Many events are labeled historic or unprecedented. Last evening’s speech to a joint meeting of Congress by Ukraine’s President Volodymyr Zelenskyy — while not unprecedented — was truly historic. If you haven’t watched it, I encourage you to take the half-hour required to hear it for yourself (beginning at the 35-minute mark).
Historians are comparing it to Churchill’s speech to a joint meeting of Congress on December 26, 1941, shortly after the Japanese bombed Pearl Harbor. And the parallels are similar and worth noting. We do not have troops on the ground in Ukraine, as we did in WWII. Yet the building and strengthening of our alliance was very much on Zelenskyy’s mind, as it was on Churchill’s some 81 years ago.
Zelenskyy spoke of America and Ukraine as allies in a global fight against anti-democratic forces. (“Our two nations are allies in the battle.”) He said that the struggle “will define in what world our children and grandchildren will live. Will it be a democracy of Ukrainians and Americans?” And Zelenskyy cautioned that America should “not make the mistake of believing that an ocean will protect America because the world is too interconnected to allow anyone to feel safe.”Robert E. Hubbell
At the end of Churchill’s half-hour speech, notes The Guardian‘s David Smith, “the chief justice gave a “V” for victory sign and one reporter observed: ‘The effect was instantaneous, electric. The cheers swelled into a roar.'”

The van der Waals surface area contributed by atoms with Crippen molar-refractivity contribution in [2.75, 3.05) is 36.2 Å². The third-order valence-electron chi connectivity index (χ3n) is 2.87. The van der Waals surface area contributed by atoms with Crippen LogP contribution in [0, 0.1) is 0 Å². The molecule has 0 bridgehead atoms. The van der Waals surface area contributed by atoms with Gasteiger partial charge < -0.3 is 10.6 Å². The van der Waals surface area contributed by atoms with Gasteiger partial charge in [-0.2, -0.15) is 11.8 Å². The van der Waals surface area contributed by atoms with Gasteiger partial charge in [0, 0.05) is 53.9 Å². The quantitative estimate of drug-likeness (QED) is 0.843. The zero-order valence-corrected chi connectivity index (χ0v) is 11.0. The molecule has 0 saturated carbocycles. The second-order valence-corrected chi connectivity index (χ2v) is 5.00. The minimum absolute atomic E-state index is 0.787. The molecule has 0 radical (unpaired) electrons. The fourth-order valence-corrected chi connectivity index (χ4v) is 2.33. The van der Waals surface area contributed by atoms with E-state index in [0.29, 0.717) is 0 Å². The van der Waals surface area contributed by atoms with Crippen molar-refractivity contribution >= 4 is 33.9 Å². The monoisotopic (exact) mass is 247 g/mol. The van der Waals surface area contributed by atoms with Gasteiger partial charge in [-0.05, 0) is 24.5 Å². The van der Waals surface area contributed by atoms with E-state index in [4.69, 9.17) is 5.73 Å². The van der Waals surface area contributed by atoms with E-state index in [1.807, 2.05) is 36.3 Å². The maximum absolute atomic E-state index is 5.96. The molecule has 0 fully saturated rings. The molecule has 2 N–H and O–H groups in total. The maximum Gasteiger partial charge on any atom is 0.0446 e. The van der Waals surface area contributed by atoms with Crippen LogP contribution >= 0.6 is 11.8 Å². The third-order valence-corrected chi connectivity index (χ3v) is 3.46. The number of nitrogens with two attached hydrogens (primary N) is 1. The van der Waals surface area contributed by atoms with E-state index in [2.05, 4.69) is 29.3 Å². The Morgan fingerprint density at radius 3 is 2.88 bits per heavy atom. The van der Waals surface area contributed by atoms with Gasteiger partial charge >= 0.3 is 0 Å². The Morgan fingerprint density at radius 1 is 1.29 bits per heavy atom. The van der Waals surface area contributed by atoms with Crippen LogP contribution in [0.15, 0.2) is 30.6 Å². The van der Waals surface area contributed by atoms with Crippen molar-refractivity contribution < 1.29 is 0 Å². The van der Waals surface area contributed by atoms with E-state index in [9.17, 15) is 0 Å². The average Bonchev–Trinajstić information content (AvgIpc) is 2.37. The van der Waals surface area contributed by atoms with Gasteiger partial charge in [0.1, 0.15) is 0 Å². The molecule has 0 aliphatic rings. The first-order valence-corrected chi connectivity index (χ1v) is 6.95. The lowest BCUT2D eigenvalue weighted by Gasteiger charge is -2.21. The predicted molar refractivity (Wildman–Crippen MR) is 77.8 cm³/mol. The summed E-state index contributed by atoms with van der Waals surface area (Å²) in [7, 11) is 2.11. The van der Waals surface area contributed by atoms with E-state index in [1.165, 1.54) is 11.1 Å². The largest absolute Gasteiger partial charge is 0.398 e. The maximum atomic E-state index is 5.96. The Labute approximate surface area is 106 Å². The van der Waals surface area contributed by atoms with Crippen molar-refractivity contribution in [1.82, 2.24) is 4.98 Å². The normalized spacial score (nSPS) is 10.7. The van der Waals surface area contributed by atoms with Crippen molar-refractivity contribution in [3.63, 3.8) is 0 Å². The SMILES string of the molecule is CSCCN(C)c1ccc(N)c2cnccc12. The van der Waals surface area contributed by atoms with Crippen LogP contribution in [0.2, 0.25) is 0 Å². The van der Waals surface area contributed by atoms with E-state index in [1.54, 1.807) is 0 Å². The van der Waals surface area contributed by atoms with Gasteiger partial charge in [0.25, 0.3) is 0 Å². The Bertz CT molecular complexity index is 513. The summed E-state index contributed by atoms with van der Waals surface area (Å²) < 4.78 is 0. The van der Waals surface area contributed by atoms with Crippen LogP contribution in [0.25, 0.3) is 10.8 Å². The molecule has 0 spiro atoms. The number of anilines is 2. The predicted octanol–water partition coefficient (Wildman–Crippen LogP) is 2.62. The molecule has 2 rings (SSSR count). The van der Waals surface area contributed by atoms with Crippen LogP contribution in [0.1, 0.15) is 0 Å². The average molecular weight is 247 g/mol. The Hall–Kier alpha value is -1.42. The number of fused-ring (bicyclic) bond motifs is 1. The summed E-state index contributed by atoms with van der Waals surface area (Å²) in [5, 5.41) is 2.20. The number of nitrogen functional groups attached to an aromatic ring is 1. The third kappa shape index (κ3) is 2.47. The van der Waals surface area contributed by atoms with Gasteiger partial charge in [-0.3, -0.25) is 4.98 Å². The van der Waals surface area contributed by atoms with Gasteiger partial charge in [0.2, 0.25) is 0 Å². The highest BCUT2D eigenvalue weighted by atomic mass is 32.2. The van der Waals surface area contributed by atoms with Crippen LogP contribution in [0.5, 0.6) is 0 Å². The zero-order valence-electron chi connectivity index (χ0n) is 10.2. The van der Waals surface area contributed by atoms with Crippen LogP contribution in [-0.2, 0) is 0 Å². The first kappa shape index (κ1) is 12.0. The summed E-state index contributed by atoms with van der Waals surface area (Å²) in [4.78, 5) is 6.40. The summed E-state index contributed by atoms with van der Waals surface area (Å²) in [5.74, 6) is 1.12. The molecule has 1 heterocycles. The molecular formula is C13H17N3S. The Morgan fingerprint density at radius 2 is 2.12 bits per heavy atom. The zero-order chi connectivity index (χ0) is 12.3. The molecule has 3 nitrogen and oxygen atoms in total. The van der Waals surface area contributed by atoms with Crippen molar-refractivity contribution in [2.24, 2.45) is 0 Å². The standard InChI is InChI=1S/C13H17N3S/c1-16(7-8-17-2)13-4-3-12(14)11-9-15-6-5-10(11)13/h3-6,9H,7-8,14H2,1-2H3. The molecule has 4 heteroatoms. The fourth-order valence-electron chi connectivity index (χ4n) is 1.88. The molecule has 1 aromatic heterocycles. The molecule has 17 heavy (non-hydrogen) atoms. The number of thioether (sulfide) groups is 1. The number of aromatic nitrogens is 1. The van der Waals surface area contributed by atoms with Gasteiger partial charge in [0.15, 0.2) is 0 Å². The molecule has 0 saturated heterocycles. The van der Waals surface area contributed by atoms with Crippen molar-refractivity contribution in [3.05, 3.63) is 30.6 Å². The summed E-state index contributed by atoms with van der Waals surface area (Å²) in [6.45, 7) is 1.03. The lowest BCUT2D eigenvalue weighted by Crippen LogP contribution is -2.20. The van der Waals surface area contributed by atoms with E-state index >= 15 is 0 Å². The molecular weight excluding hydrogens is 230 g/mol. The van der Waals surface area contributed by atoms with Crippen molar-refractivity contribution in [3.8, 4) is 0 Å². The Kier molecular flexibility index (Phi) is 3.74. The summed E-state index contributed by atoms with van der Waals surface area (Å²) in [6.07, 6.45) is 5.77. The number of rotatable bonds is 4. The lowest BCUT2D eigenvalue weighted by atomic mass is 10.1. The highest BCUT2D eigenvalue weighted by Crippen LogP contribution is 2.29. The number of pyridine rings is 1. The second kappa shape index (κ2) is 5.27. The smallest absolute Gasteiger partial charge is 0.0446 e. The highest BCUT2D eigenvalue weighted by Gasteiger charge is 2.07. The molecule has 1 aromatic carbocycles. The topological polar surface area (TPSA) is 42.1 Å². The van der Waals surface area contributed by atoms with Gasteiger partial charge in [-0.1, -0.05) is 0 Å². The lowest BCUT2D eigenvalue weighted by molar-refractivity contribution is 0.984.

Cheers turned to roars again for Zelenskyy when, in a nod to Churchill, he declared: “Ukraine holds its lines and will never surrender.”
To put Zelenskyy’s address — and the debt we owe to Ukraine for standing up to Russian aggression — in the proper context, I recommend historian Timothy Snyder‘s piece from December 11th entitled Gratitude to Ukraine. Here’s the opening, but I encourage you to read the entire essay:
Debts are awkward, especially debts of gratitude. When we owe others too much, we can find it hard to express our appreciation. If we are not reflective, we might minimize our debt, or simply forget it. If we think highly of ourselves, we might ignore a debt to someone we regard as less important. In the worst case, we can resent the people who have helped us, and portray them in a negative light, just to avoid the feeling that we, too, are vulnerable people who sometimes need a helping hand.
Americans (and many others) owe Ukrainians a huge debt of gratitude for their resistance to Russian aggression. For some mixture of reasons, we have difficulty acknowledging this. To do so, we have to find the words. Seven that might help are: security, freedom, democracy, courage, pluralism, perseverance, and generosity.
A key point for Snyder revolves around how the bravery of Zelenskyy and Ukraine has produced greater security for Americans and the rest of the world.
Perhaps the most important and the most unacknowledged debt is security. Ukrainian resistance to Russia has vastly reduced the chances of major armed conflict elsewhere, and thus significantly reduced the chances of a nuclear war.